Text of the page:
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Bearing friction, power loss and starting torque

Performance and operating conditionsBearing type and arrangementBearing sizeLubricationOperating temperature and speedBearing interfacesBearing executionSealing, mounting and dismounting

Bearing friction is not constant and depends on certain tribological phenomena that occur in the lubricant film between the rolling elements, raceways and cages.
Diagram 1 shows how friction changes, as a function of speed, in a bearing with a given lubricant. Four zones are distinguishable:
  • Zone 1 – Boundary layer lubrication condition, in which only the asperities carry the load, and so friction between the moving surfaces is high.
  • Zone 2 – Mixed lubrication condition, in which a separating oil film carries part of the load, with fewer asperities in contact, and so friction decreases.
  • Zone 3 – Full film lubrication condition, in which the lubricant film carries the load, but with increased viscous losses, and so friction increases.
  • Zone 4 – Full film lubrication with thermal and starvation effects, in which the inlet shear heating and kinematic replenishment reduction factors compensate partially for the viscous losses, and so friction evens off.

SKF model of bearing friction

In the SKF model for calculating bearing friction, the frictional moment, M, is derived from four sources:

M = Mrr + Msl + Mseal + Mdrag

where
Mrr the rolling frictional moment, and includes effects of lubricant starvation and inlet shear heating [Nmm]
Mslthe sliding frictional moment, and includes the effects of the quality of lubrication conditions [Nmm]
Msealthe frictional moment from integral seals [Nmm]
Where bearings are fitted with contact seals, the frictional losses from the seals may exceed those generated in the bearing.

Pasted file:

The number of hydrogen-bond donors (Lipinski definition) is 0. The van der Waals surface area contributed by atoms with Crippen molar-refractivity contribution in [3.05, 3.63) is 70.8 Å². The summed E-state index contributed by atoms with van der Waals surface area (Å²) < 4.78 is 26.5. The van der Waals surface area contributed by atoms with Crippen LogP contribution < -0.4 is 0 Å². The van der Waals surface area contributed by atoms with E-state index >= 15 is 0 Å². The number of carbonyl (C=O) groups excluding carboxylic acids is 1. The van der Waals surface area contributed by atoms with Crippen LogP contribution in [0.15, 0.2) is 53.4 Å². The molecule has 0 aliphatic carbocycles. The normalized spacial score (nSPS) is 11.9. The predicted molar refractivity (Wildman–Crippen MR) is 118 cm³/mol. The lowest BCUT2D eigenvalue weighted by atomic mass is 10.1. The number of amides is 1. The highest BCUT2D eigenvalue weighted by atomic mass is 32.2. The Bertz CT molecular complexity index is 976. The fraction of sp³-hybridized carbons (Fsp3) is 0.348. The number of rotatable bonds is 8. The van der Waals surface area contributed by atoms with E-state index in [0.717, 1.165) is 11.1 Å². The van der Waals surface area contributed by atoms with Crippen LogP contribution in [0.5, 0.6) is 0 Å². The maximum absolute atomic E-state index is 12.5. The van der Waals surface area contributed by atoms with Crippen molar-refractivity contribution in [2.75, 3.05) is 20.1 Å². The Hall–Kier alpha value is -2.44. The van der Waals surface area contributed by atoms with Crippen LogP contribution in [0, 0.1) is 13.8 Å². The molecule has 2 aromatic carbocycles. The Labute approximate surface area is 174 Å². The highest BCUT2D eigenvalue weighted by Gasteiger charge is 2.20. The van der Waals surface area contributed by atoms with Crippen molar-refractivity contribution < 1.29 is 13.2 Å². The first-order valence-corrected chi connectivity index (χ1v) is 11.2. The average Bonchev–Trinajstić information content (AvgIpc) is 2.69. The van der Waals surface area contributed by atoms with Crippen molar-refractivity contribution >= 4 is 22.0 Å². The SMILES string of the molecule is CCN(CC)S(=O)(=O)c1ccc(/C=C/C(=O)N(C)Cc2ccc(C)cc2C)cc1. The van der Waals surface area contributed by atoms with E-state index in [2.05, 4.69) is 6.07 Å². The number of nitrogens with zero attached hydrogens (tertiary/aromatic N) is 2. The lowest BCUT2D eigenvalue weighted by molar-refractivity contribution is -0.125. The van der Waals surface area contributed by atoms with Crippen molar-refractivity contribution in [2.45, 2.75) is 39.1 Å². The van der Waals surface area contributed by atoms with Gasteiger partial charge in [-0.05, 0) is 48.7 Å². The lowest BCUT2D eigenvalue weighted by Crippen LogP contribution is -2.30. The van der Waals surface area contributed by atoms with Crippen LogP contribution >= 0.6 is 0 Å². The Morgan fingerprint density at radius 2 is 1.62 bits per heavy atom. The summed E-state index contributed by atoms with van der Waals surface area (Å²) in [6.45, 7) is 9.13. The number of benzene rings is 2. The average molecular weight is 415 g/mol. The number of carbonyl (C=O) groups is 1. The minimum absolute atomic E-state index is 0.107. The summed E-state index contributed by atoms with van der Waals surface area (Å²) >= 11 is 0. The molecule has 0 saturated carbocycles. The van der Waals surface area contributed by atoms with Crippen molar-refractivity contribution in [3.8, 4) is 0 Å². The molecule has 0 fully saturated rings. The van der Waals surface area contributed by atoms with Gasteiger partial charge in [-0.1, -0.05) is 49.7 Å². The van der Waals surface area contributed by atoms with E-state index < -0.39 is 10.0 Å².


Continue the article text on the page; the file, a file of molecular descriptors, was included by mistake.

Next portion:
Mdragthe frictional moment from drag losses, churning, splashing, etc., in an oil bath [Nmm]

Calculating values for these four sources of friction is complex. Therefore, we recommend using the SKF Bearing Calculator.
For more detail on the calculations, see The SKF model for calculating the frictional moment [PDF].
When the total frictional moment, M, of the bearing is known, you can calculate the bearing frictional power loss using

Ploss = 1,05 x 10–4 M n

where
Plossbearing frictional power loss [W]
Mtotal frictional moment [Nmm]
nrotational speed [r/min]

Starting torque

The starting torque of a rolling bearing is defined as the frictional moment that must be overcome by the bearing to start rotating, at an ambient temperature of 20 to 30 °C (70 to 85 °F). Therefore, only the sliding frictional moment and the frictional moment of seals, if applied, are taken into consideration.

Mstart = Msl + Mseal

where
Mstartstarting frictional moment [Nmm]
Mslsliding frictional moment [Nmm]
Msealfrictional moment of the seals [Nmm]

We recommend using the SKF Bearing Calculator for calculating starting torque values.
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